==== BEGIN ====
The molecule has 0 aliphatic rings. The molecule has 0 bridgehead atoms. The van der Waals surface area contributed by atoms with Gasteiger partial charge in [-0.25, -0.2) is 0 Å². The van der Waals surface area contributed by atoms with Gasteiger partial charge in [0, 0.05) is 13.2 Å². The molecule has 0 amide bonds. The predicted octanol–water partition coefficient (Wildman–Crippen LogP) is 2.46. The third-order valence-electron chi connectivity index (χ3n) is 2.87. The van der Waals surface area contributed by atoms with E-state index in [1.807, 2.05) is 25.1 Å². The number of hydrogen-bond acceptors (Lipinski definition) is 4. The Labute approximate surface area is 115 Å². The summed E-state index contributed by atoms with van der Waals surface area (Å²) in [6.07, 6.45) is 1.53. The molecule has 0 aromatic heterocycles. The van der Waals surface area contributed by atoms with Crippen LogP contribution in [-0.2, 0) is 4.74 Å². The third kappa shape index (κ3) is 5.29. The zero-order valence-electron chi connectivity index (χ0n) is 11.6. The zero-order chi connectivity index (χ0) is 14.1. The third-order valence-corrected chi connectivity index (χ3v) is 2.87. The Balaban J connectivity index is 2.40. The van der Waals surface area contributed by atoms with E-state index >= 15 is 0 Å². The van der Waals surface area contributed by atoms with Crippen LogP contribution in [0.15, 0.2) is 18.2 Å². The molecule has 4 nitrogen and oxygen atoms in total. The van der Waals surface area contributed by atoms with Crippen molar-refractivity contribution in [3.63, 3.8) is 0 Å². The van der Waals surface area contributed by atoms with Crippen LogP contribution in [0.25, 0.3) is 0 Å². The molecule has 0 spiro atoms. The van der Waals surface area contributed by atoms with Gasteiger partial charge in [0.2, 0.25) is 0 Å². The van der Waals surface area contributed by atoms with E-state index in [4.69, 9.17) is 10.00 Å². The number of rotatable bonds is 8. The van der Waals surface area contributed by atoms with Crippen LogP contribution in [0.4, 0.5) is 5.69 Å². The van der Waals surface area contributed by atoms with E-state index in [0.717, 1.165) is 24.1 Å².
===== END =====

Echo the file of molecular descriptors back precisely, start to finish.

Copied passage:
The molecule has 0 aliphatic rings. The molecule has 0 bridgehead atoms. The van der Waals surface area contributed by atoms with Gasteiger partial charge in [-0.25, -0.2) is 0 Å². The van der Waals surface area contributed by atoms with Gasteiger partial charge in [0, 0.05) is 13.2 Å². The molecule has 0 amide bonds. The predicted octanol–water partition coefficient (Wildman–Crippen LogP) is 2.46. The third-order valence-electron chi connectivity index (χ3n) is 2.87. The van der Waals surface area contributed by atoms with E-state index in [1.807, 2.05) is 25.1 Å². The number of hydrogen-bond acceptors (Lipinski definition) is 4. The Labute approximate surface area is 115 Å². The summed E-state index contributed by atoms with van der Waals surface area (Å²) in [6.07, 6.45) is 1.53. The molecule has 0 aromatic heterocycles. The van der Waals surface area contributed by atoms with Crippen LogP contribution in [-0.2, 0) is 4.74 Å². The third kappa shape index (κ3) is 5.29. The zero-order valence-electron chi connectivity index (χ0n) is 11.6. The zero-order chi connectivity index (χ0) is 14.1. The third-order valence-corrected chi connectivity index (χ3v) is 2.87. The Balaban J connectivity index is 2.40. The van der Waals surface area contributed by atoms with E-state index >= 15 is 0 Å². The van der Waals surface area contributed by atoms with Crippen LogP contribution in [0.15, 0.2) is 18.2 Å². The molecule has 4 nitrogen and oxygen atoms in total. The van der Waals surface area contributed by atoms with Crippen molar-refractivity contribution in [3.63, 3.8) is 0 Å². The van der Waals surface area contributed by atoms with Crippen LogP contribution in [0.25, 0.3) is 0 Å². The molecule has 0 spiro atoms. The van der Waals surface area contributed by atoms with Gasteiger partial charge in [0.2, 0.25) is 0 Å². The van der Waals surface area contributed by atoms with E-state index in [4.69, 9.17) is 10.00 Å². The number of rotatable bonds is 8. The van der Waals surface area contributed by atoms with Crippen LogP contribution in [0.4, 0.5) is 5.69 Å². The van der Waals surface area contributed by atoms with E-state index in [0.717, 1.165) is 24.1 Å².